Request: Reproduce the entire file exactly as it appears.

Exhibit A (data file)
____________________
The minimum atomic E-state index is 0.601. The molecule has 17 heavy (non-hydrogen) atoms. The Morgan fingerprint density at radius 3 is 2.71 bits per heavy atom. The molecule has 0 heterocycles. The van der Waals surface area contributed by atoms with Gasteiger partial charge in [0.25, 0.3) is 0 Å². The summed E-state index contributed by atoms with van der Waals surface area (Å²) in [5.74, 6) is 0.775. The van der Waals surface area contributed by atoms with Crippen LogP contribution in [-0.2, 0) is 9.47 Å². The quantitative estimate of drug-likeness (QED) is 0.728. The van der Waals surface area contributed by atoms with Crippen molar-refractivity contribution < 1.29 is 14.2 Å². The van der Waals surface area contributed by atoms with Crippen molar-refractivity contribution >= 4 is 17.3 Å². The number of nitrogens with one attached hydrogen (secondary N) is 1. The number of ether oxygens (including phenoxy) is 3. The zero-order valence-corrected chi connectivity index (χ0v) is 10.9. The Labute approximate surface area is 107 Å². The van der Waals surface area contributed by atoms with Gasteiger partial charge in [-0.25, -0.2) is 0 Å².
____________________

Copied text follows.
The minimum atomic E-state index is 0.601. The molecule has 17 heavy (non-hydrogen) atoms. The Morgan fingerprint density at radius 3 is 2.71 bits per heavy atom. The molecule has 0 heterocycles. The van der Waals surface area contributed by atoms with Gasteiger partial charge in [0.25, 0.3) is 0 Å². The summed E-state index contributed by atoms with van der Waals surface area (Å²) in [5.74, 6) is 0.775. The van der Waals surface area contributed by atoms with Crippen LogP contribution in [-0.2, 0) is 9.47 Å². The quantitative estimate of drug-likeness (QED) is 0.728. The van der Waals surface area contributed by atoms with Crippen molar-refractivity contribution < 1.29 is 14.2 Å². The van der Waals surface area contributed by atoms with Crippen molar-refractivity contribution >= 4 is 17.3 Å². The number of nitrogens with one attached hydrogen (secondary N) is 1. The number of ether oxygens (including phenoxy) is 3. The zero-order valence-corrected chi connectivity index (χ0v) is 10.9. The Labute approximate surface area is 107 Å². The van der Waals surface area contributed by atoms with Gasteiger partial charge in [-0.25, -0.2) is 0 Å².